Don’t Miss This! The Plane in the Paddock, Longreach QLD

Well OK, it’s not actually a ‘paddock’ as such.

And it’s certainly NOT just a plane!

It’s a fully operational Qantas 747 Jumbo Jet (aka 747-200 VH-EBQ for those who care about such things!), the centrepiece of the Qantas Founders Museum – today celebrating 90 years of Qantas.

It’s parked on a fenced off section of of the Longreach Airport grounds, right next to the car park. And when I say ‘right next to’, you can take that to the bank!

Longreach, in outback Queensland, is one of several towns with claims to be the birthplace of Qantas, (an acronym for ‘Queensland and Northern Territory Aerial Service’) along with Cloncurry (site of inital planning and inaugural flight destination), Charleville (inaugural mail run flight) and Winton (first board meeting). The small town of Tambo has a lesser claim as site of a fatal Qantas mail run crash.

As the original Qantas HQ, Longreach has the museum with enough oomph to support its claim. This still-operational jet – ‘The City of Bunbury’ – can be toured, and is therefore a magnet for aircraft obsessives! Don’t let that put you off though – in July 2009, for a bargain $19 each, we easily found enough of interest in the many and varied exhibits (including several aircraft) to spend several hours in the museum.
But if you’re a REAL die-hard, you’ll probably tack on one or more of the tours that take you inside the prize exhibits – or on them, if you choose the ‘wing walk’ tour – the ultimate fantasy ‘must do’ for aircraft-obsessives!
A few days in Longreach, and the 747 looming high above the cars, caravans and coaches in the car park becomes part of the landscape. But take an evening stroll and stand under the tail, as I did, or under a wing or engine to really appreciate its awesome size in these incongruous surrounds.

Only just long enough to land the jet, the Longreach airstrip isn’t long enough to fly it out.

SO … the plane in the paddock is here to stay!

Like it? SHARE it!

12 comments

  • @River – Yep, this is WAAAAY bigger than any plane I’ve ever seen in a paddock! But the remote controlled planes sound like an interesting substitute – and a happy memory! Thanx for sharing it!!
    @Kath – C’mon! Where’s your sense of adventure?!

  • Oooh I’d love to do a wing walk tour. At the museum not enroute to Singapore…..

  • I’d love a wing walk tour!
    I remember planes in a field, but not like this. When I was just a little kid in Port Pirie Dad took us all to an airfield just outside of the town limits where people flew their remote controlled planes and helicopters. They were attached by lines to the control units, so not fully remote as they are these days and we only went the once so that’s all I remember.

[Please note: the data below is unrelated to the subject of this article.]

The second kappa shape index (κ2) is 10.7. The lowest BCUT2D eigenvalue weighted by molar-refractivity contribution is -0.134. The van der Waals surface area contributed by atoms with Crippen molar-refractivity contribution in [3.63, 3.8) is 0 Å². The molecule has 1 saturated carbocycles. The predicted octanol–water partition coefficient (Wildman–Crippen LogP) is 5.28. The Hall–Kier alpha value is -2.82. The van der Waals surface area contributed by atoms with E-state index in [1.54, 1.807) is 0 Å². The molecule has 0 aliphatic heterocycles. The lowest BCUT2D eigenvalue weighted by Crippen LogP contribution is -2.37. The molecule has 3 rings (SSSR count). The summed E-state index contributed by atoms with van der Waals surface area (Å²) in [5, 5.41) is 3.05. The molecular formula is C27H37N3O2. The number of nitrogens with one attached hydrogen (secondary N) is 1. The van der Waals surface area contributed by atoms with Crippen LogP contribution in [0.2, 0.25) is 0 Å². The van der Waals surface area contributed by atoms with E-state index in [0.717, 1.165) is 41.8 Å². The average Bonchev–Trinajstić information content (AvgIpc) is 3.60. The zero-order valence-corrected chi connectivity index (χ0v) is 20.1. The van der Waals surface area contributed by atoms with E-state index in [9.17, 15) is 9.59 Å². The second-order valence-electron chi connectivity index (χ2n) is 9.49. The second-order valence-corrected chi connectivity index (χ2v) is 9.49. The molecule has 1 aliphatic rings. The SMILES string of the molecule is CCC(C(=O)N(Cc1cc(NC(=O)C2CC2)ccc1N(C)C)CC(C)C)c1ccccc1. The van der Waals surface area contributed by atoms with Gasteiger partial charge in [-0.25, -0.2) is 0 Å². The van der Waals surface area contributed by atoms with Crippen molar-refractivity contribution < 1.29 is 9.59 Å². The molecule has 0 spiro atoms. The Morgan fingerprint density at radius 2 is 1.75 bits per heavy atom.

• @Jayne – Haha! A lot more reliable … AND scary!!
    @GR – Wow, I didn’t know that! And wouldn’t be surprised if the red dust was also a problem at Longreach … nice to see you back!!
    @~Cheryl – Yes, my mate & I contented ourselves with watching OTHER people on the wing walk! It’s pretty big though, and you’re harnessed to the plane, so physical danger is minimal, psychological not so!!
    @LV – Even better to see it in the flesh!
    @BWCABrownie – Yep, probably read that but my photographic brain failed to memorize it!! Thanx for visiting!!

  • THANKS for sharing Nomad.

    The first commercial jet flights to AUS from LON only got as far as Longreach before needing a refuel. Accommodation had to be built for the passengers and thus, QANTAS created ‘vertical integration’ of travel services. You probably read that in the museum.

  • What an interesting and informative post for today. I really enjoyed visiting and learning so much about this plane.

  • A wing walk tour really intrigues me; however, I can feel my knees shaking just thinking about it. On the other hand, the wing would have to be so enormous it must be a leisurely stroll. 🙂 Thank you for visiting my Challenge Blog!

  • Just to add to the legend . . . VH-EBQ was the plane which flew the Bali victims out of Indonesia . . . and when it landed, not only was the strip theoretically too short, it was also too narrow and the plane had to land on only the two inner engines, as the outer engines would have blown up the red dust from the edges of the strip into the engines.

  • I’ll stick to my broomstick lol.

  • @Andrew – just not this one!
    @Dave and Shell – Welcome! Glad you like it – plenty more posts to come!!

  • HI great blog you have here!
    Thanks for sharing it.
    tried to send you an E-mail but I don’t have out look express 🙁

    Happy Travels
    shell

  • And the 747 planes are still being used today.

Leave a Reply

Your email address will not be published. Required fields are marked *

This site uses Akismet to reduce spam. Learn how your comment data is processed.